Newsbreak

Pennsylvania House delays vote on pro-life bill following protest

human-fetus-20-weeks

On Monday, Republican leaders in the Pennsylvania House agreed to postpone a floor debate and vote on HB 1948, a bill to ban both dismemberment abortions and abortions past 20 weeks of pregnancy.

Action on the bill was slated for this week, but was halted in the face of public pressure from a Monday press conference featuring Democrat Governor Tom Wolf, Planned Parenthood CEO Cecile Richards, and post-abortive women who oppose the bill.

As Live Action News covered last week, Republican lawmakers supporting the bill noted that twenty weeks “has been shown to be when all babies are capable of feeling pain and when the likelihood of a substantial complication for the mother seems to increase.”

The type of abortion typically performed in the second trimester (from 13 to 24 weeks) is called a D&E (dilatation and evacuation). AbortionProcedures.com describes what the procedure entails – and makes it clear why it is often referred to as a “dismemberment” abortion:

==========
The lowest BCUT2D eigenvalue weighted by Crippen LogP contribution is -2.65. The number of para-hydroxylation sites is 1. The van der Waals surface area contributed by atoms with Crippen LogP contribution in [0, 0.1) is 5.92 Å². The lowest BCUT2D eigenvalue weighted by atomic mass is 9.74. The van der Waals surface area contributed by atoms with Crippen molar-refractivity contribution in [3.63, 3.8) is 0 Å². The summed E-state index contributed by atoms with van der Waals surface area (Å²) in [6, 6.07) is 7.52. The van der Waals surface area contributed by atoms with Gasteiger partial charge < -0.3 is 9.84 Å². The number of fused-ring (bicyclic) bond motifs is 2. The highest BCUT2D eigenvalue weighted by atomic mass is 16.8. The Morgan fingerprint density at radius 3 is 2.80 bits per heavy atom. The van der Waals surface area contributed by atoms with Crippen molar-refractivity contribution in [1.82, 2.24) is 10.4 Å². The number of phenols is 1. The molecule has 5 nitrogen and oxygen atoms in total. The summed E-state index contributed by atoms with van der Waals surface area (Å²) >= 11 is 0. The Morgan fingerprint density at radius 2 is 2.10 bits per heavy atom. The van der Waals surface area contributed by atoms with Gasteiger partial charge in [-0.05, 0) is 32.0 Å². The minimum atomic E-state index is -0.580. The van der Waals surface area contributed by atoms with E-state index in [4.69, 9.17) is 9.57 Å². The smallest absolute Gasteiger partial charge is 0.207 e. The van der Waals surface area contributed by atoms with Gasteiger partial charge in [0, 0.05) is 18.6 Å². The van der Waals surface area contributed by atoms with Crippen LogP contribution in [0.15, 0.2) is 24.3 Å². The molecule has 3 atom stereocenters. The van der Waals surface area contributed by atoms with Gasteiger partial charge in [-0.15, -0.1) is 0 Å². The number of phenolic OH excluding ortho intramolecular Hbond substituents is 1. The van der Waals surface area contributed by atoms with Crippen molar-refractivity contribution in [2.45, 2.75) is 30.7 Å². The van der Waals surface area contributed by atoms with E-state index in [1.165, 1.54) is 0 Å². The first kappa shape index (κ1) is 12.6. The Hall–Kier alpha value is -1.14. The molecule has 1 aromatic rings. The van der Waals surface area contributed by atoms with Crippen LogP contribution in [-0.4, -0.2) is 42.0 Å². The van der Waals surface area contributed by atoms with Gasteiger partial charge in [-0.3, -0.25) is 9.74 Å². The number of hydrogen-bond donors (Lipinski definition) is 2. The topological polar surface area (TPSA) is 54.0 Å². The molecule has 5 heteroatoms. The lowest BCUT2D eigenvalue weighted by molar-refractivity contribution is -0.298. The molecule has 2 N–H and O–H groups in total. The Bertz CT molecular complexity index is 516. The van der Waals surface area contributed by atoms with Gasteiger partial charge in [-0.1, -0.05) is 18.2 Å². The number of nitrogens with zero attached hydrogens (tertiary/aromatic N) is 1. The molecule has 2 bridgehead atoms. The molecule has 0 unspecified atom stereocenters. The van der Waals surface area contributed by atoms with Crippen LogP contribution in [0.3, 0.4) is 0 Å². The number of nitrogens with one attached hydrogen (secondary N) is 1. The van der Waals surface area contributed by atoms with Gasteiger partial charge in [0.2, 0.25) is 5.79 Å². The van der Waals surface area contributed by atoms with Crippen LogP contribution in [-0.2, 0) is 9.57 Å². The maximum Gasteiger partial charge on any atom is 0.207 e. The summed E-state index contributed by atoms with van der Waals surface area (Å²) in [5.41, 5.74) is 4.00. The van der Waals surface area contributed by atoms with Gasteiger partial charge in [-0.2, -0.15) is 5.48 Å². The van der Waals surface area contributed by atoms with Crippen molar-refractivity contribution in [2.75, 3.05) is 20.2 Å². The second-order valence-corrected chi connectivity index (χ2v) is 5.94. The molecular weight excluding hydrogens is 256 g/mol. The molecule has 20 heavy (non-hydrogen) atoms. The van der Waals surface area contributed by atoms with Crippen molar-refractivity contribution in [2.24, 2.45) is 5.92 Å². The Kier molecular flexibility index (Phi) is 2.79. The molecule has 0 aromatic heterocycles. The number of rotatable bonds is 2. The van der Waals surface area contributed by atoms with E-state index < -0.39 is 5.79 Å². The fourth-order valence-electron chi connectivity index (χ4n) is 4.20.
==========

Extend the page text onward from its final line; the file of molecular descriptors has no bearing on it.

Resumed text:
After the amniotic fluid is removed, the abortionist uses a sopher clamp — a grasping instrument with rows of sharp “teeth” — to grasp and pull the baby’s arms and legs, tearing the limbs from the child’s body. The abortionist continues to grasp intestines, spine, heart, lungs, and any other limbs or body parts. The most difficult part of the procedure is usually finding, grasping and crushing the baby’s head. After removing pieces of the child’s skull, the abortionist uses a curette to scrape the uterus and remove the placenta and any remaining parts of the baby.

Former abortionist Dr. Anthony Levatino discusses a D&E abortion in the video below:

House Republican majority spokesman Steve Miskin told Penn Live that HB 1948 was unlikely to receive a floor vote for the rest of the week, citing the need to address other business.

Others told the paper some had already been wavering about taking up such controversial issues without a guarantee the legislation would go anywhere in the Senate, and one suggested, on condition of anonymity, that dropping it has violated a promise that it would receive at least a debate in exchange for not defunding Planned Parenthood during budget negotiations.

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